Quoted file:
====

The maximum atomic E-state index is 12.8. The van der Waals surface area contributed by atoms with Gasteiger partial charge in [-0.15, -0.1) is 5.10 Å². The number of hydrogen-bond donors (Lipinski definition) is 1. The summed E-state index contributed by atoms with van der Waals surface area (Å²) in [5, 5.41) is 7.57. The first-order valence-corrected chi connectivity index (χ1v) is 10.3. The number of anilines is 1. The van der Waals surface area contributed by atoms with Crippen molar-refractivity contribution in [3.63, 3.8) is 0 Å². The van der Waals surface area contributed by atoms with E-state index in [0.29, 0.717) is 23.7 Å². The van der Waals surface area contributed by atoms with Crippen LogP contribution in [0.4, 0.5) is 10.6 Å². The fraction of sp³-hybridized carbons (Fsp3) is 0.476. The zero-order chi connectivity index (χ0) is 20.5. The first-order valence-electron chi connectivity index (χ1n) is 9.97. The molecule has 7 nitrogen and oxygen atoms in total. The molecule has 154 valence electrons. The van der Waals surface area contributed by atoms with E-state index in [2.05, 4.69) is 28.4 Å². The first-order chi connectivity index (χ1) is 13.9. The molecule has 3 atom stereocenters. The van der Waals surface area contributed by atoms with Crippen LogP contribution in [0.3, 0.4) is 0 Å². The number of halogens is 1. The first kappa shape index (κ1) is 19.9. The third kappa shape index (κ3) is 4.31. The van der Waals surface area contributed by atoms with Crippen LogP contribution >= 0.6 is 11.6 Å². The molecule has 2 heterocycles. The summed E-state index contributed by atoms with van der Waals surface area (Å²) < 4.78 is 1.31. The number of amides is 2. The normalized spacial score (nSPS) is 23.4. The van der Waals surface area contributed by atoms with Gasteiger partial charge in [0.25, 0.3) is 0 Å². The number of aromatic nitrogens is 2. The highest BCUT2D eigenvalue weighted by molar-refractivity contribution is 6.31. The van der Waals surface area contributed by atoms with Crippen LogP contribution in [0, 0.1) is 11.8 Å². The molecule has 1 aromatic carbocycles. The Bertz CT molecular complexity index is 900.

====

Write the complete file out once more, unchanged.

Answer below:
The maximum atomic E-state index is 12.8. The van der Waals surface area contributed by atoms with Gasteiger partial charge in [-0.15, -0.1) is 5.10 Å². The number of hydrogen-bond donors (Lipinski definition) is 1. The summed E-state index contributed by atoms with van der Waals surface area (Å²) in [5, 5.41) is 7.57. The first-order valence-corrected chi connectivity index (χ1v) is 10.3. The number of anilines is 1. The van der Waals surface area contributed by atoms with Crippen molar-refractivity contribution in [3.63, 3.8) is 0 Å². The van der Waals surface area contributed by atoms with E-state index in [0.29, 0.717) is 23.7 Å². The van der Waals surface area contributed by atoms with Crippen LogP contribution in [0.4, 0.5) is 10.6 Å². The fraction of sp³-hybridized carbons (Fsp3) is 0.476. The zero-order chi connectivity index (χ0) is 20.5. The first-order valence-electron chi connectivity index (χ1n) is 9.97. The molecule has 7 nitrogen and oxygen atoms in total. The molecule has 154 valence electrons. The van der Waals surface area contributed by atoms with E-state index in [2.05, 4.69) is 28.4 Å². The first-order chi connectivity index (χ1) is 13.9. The molecule has 3 atom stereocenters. The van der Waals surface area contributed by atoms with Crippen LogP contribution in [0.3, 0.4) is 0 Å². The number of halogens is 1. The first kappa shape index (κ1) is 19.9. The third kappa shape index (κ3) is 4.31. The van der Waals surface area contributed by atoms with Crippen LogP contribution >= 0.6 is 11.6 Å². The molecule has 2 heterocycles. The summed E-state index contributed by atoms with van der Waals surface area (Å²) < 4.78 is 1.31. The number of amides is 2. The normalized spacial score (nSPS) is 23.4. The van der Waals surface area contributed by atoms with Gasteiger partial charge in [0.25, 0.3) is 0 Å². The number of aromatic nitrogens is 2. The highest BCUT2D eigenvalue weighted by molar-refractivity contribution is 6.31. The van der Waals surface area contributed by atoms with Crippen LogP contribution in [0, 0.1) is 11.8 Å². The molecule has 1 aromatic carbocycles. The Bertz CT molecular complexity index is 900.